Can a caterpillar species actually digest polyethylene and point the way to a new solution to litter problems?
That question demands further investigation, according to German researchers questioning a study published in April, as well as the scientists who conducted the original research.
The April report generated global headlines, many touting the ability of the wax worms, which are really caterpillars of the greater wax moth Galleria mellonella, as a potential solution to plastic litter.
Now researchers at Johannes Gutenberg University report they are not convinced caterpillars were eating and degrading a PE bag. They did a control study and said spectroscopic signatures noticed by the original researchers did not support the earlier findings. They reported their research in the Aug. 7 issue of Current Biology.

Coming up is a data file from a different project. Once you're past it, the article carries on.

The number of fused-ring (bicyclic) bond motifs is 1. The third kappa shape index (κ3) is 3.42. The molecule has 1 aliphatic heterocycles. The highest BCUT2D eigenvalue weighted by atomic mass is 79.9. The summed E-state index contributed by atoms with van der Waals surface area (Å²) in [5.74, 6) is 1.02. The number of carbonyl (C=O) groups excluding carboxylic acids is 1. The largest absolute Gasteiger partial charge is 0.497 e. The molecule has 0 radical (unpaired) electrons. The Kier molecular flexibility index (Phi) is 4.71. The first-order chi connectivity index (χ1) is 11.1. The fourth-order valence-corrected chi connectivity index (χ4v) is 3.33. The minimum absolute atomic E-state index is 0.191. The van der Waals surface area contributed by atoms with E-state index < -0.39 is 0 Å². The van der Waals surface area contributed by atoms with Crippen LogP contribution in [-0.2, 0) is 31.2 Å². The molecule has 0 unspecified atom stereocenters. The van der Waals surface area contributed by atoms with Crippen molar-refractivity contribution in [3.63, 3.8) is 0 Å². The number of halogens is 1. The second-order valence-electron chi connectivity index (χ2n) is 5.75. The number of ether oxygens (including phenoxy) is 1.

The original researchers disputed the German scientists' work in a correspondence published alongside the German report in the peer-reviewed journal.
Both groups say more research is needed to solve the issue.
One way to resolve the dispute involves putting a kind of chemical label on the carbon atoms in the polyethylene and seeing if the caterpillar's digestive system breaks down the material. Labeling would be done by inserting carbon 13 into PE and following it through the caterpillar's metabolism to see if the carbon-carbon bonds of PE are broken in the caterpillar's digestive system.
Carina Weber and her team at JGU reported that spectroscopic signatures of pure ethylene glycol don't match well with what Federica Bertocchini's team reported. Weber and her colleagues in Mainz, Germany, said spectroscopic profiles highlighted by Bertocchini and her group could have been caused by contamination.
In her response to Weber's report, Bertocchini disputed the JGU results but agreed that labeling studies are needed to determine what is going on metabolically with the caterpillars munching on PE.